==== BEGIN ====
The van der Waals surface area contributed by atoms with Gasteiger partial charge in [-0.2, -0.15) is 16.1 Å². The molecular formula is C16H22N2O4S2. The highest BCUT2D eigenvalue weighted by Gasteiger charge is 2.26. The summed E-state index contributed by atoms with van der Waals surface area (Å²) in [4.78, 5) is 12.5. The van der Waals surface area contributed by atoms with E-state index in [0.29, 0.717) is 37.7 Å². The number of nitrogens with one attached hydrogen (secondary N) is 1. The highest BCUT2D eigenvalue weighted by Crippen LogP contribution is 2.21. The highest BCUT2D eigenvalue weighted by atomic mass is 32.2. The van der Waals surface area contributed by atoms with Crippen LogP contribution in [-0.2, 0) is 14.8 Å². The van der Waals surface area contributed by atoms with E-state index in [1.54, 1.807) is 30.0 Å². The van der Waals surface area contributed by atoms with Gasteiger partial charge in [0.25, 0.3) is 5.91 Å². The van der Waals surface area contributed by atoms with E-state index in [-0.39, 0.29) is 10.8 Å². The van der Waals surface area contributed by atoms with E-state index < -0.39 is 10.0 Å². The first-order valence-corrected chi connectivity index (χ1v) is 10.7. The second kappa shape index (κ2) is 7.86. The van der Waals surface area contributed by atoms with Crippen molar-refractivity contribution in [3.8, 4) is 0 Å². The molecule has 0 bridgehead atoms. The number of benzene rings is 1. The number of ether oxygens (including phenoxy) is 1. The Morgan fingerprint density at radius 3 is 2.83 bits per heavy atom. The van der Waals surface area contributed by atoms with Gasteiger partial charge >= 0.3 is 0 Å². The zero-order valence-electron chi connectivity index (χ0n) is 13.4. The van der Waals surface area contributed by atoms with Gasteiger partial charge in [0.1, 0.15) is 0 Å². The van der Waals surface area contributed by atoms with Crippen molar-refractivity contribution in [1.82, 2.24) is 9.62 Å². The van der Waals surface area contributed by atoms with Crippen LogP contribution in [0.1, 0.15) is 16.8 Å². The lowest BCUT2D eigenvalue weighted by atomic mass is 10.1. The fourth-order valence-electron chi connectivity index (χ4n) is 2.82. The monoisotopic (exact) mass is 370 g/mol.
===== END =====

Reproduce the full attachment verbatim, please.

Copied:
The van der Waals surface area contributed by atoms with Gasteiger partial charge in [-0.2, -0.15) is 16.1 Å². The molecular formula is C16H22N2O4S2. The highest BCUT2D eigenvalue weighted by Gasteiger charge is 2.26. The summed E-state index contributed by atoms with van der Waals surface area (Å²) in [4.78, 5) is 12.5. The van der Waals surface area contributed by atoms with E-state index in [0.29, 0.717) is 37.7 Å². The number of nitrogens with one attached hydrogen (secondary N) is 1. The highest BCUT2D eigenvalue weighted by Crippen LogP contribution is 2.21. The highest BCUT2D eigenvalue weighted by atomic mass is 32.2. The van der Waals surface area contributed by atoms with Crippen LogP contribution in [-0.2, 0) is 14.8 Å². The van der Waals surface area contributed by atoms with E-state index in [1.54, 1.807) is 30.0 Å². The van der Waals surface area contributed by atoms with Gasteiger partial charge in [0.25, 0.3) is 5.91 Å². The van der Waals surface area contributed by atoms with E-state index in [-0.39, 0.29) is 10.8 Å². The van der Waals surface area contributed by atoms with E-state index < -0.39 is 10.0 Å². The first-order valence-corrected chi connectivity index (χ1v) is 10.7. The second kappa shape index (κ2) is 7.86. The van der Waals surface area contributed by atoms with Crippen molar-refractivity contribution in [3.8, 4) is 0 Å². The molecule has 0 bridgehead atoms. The number of benzene rings is 1. The number of ether oxygens (including phenoxy) is 1. The Morgan fingerprint density at radius 3 is 2.83 bits per heavy atom. The van der Waals surface area contributed by atoms with Gasteiger partial charge >= 0.3 is 0 Å². The zero-order valence-electron chi connectivity index (χ0n) is 13.4. The van der Waals surface area contributed by atoms with Gasteiger partial charge in [0.1, 0.15) is 0 Å². The van der Waals surface area contributed by atoms with Crippen molar-refractivity contribution in [1.82, 2.24) is 9.62 Å². The van der Waals surface area contributed by atoms with Crippen LogP contribution in [0.1, 0.15) is 16.8 Å². The lowest BCUT2D eigenvalue weighted by atomic mass is 10.1. The fourth-order valence-electron chi connectivity index (χ4n) is 2.82. The monoisotopic (exact) mass is 370 g/mol.